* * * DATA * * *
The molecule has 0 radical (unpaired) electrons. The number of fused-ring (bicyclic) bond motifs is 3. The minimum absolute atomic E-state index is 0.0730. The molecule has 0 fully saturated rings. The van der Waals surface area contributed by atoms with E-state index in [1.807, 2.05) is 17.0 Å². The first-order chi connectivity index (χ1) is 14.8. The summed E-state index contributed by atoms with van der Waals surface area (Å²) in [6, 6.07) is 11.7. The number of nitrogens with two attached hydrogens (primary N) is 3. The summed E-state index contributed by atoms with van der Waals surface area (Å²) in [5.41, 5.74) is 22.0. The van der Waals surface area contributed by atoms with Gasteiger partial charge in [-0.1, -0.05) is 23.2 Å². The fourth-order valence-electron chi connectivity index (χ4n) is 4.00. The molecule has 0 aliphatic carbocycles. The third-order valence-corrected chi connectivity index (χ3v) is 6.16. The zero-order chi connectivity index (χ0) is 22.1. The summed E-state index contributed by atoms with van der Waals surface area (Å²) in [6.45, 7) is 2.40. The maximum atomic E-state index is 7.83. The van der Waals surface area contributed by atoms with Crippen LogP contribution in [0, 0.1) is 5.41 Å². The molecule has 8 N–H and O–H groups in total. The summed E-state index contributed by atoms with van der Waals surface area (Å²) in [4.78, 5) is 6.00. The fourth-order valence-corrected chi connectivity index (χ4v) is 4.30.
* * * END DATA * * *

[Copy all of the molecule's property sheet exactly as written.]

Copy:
The molecule has 0 radical (unpaired) electrons. The number of fused-ring (bicyclic) bond motifs is 3. The minimum absolute atomic E-state index is 0.0730. The molecule has 0 fully saturated rings. The van der Waals surface area contributed by atoms with E-state index in [1.807, 2.05) is 17.0 Å². The first-order chi connectivity index (χ1) is 14.8. The summed E-state index contributed by atoms with van der Waals surface area (Å²) in [6, 6.07) is 11.7. The number of nitrogens with two attached hydrogens (primary N) is 3. The summed E-state index contributed by atoms with van der Waals surface area (Å²) in [5.41, 5.74) is 22.0. The van der Waals surface area contributed by atoms with Gasteiger partial charge in [-0.1, -0.05) is 23.2 Å². The fourth-order valence-electron chi connectivity index (χ4n) is 4.00. The molecule has 0 aliphatic carbocycles. The third-order valence-corrected chi connectivity index (χ3v) is 6.16. The zero-order chi connectivity index (χ0) is 22.1. The summed E-state index contributed by atoms with van der Waals surface area (Å²) in [6.45, 7) is 2.40. The maximum atomic E-state index is 7.83. The van der Waals surface area contributed by atoms with Crippen LogP contribution in [0, 0.1) is 5.41 Å². The molecule has 8 N–H and O–H groups in total. The summed E-state index contributed by atoms with van der Waals surface area (Å²) in [4.78, 5) is 6.00. The fourth-order valence-corrected chi connectivity index (χ4v) is 4.30.